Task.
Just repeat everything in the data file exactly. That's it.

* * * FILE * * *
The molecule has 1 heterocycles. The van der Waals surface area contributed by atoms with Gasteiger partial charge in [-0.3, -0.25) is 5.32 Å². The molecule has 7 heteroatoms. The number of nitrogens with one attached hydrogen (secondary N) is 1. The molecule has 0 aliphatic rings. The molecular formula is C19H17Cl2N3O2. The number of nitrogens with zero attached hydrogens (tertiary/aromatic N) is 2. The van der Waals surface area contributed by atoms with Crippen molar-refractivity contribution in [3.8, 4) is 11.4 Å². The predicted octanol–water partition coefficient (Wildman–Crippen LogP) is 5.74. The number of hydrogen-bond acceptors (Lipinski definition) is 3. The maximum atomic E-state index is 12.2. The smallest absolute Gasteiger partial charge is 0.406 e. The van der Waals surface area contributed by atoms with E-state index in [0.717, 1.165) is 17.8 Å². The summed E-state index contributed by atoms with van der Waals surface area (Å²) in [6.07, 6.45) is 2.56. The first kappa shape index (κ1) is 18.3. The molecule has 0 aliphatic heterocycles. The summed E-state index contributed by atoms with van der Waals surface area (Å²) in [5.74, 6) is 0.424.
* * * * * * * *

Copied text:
The molecule has 1 heterocycles. The van der Waals surface area contributed by atoms with Gasteiger partial charge in [-0.3, -0.25) is 5.32 Å². The molecule has 7 heteroatoms. The number of nitrogens with one attached hydrogen (secondary N) is 1. The molecule has 0 aliphatic rings. The molecular formula is C19H17Cl2N3O2. The number of nitrogens with zero attached hydrogens (tertiary/aromatic N) is 2. The van der Waals surface area contributed by atoms with Crippen molar-refractivity contribution in [3.8, 4) is 11.4 Å². The predicted octanol–water partition coefficient (Wildman–Crippen LogP) is 5.74. The number of hydrogen-bond acceptors (Lipinski definition) is 3. The maximum atomic E-state index is 12.2. The smallest absolute Gasteiger partial charge is 0.406 e. The van der Waals surface area contributed by atoms with E-state index in [0.717, 1.165) is 17.8 Å². The summed E-state index contributed by atoms with van der Waals surface area (Å²) in [6.07, 6.45) is 2.56. The first kappa shape index (κ1) is 18.3. The molecule has 0 aliphatic heterocycles. The summed E-state index contributed by atoms with van der Waals surface area (Å²) in [5.74, 6) is 0.424.